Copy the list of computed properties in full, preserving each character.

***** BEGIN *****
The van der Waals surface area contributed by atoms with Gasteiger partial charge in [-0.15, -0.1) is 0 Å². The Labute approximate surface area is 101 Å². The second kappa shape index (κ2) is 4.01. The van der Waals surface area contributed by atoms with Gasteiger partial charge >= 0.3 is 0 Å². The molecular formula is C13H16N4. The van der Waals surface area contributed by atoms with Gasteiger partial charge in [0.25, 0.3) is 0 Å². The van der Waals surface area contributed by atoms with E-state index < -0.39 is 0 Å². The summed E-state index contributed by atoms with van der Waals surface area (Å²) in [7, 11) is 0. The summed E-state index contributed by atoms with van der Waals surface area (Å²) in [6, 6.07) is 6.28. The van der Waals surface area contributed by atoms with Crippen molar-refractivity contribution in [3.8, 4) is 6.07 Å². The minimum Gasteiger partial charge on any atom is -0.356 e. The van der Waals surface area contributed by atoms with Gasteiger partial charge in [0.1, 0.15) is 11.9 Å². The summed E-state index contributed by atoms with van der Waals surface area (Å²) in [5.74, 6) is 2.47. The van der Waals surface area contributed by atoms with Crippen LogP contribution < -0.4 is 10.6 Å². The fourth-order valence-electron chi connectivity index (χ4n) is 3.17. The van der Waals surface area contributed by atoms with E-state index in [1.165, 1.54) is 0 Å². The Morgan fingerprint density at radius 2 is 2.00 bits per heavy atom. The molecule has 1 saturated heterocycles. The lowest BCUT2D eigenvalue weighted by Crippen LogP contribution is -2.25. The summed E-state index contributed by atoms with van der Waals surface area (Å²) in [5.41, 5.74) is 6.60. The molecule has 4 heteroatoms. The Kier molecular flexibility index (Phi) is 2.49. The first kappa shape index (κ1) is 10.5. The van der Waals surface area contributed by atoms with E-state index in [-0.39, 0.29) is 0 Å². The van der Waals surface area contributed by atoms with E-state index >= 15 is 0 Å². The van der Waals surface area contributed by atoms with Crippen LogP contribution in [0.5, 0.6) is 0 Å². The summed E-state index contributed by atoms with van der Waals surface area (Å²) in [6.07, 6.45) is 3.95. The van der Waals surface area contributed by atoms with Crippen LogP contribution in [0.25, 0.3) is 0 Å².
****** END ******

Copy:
The van der Waals surface area contributed by atoms with Gasteiger partial charge in [-0.15, -0.1) is 0 Å². The Labute approximate surface area is 101 Å². The second kappa shape index (κ2) is 4.01. The van der Waals surface area contributed by atoms with Gasteiger partial charge >= 0.3 is 0 Å². The molecular formula is C13H16N4. The van der Waals surface area contributed by atoms with Gasteiger partial charge in [0.25, 0.3) is 0 Å². The van der Waals surface area contributed by atoms with E-state index < -0.39 is 0 Å². The summed E-state index contributed by atoms with van der Waals surface area (Å²) in [7, 11) is 0. The summed E-state index contributed by atoms with van der Waals surface area (Å²) in [6, 6.07) is 6.28. The van der Waals surface area contributed by atoms with Crippen molar-refractivity contribution in [3.8, 4) is 6.07 Å². The minimum Gasteiger partial charge on any atom is -0.356 e. The van der Waals surface area contributed by atoms with Gasteiger partial charge in [0.1, 0.15) is 11.9 Å². The summed E-state index contributed by atoms with van der Waals surface area (Å²) in [5.74, 6) is 2.47. The van der Waals surface area contributed by atoms with Crippen LogP contribution < -0.4 is 10.6 Å². The fourth-order valence-electron chi connectivity index (χ4n) is 3.17. The van der Waals surface area contributed by atoms with E-state index in [1.165, 1.54) is 0 Å². The Morgan fingerprint density at radius 2 is 2.00 bits per heavy atom. The molecule has 1 saturated heterocycles. The lowest BCUT2D eigenvalue weighted by Crippen LogP contribution is -2.25. The summed E-state index contributed by atoms with van der Waals surface area (Å²) in [5.41, 5.74) is 6.60. The molecule has 4 heteroatoms. The Kier molecular flexibility index (Phi) is 2.49. The first kappa shape index (κ1) is 10.5. The van der Waals surface area contributed by atoms with E-state index in [-0.39, 0.29) is 0 Å². The van der Waals surface area contributed by atoms with E-state index >= 15 is 0 Å². The van der Waals surface area contributed by atoms with Crippen LogP contribution in [0.5, 0.6) is 0 Å². The summed E-state index contributed by atoms with van der Waals surface area (Å²) in [6.07, 6.45) is 3.95. The van der Waals surface area contributed by atoms with Crippen LogP contribution in [0.25, 0.3) is 0 Å².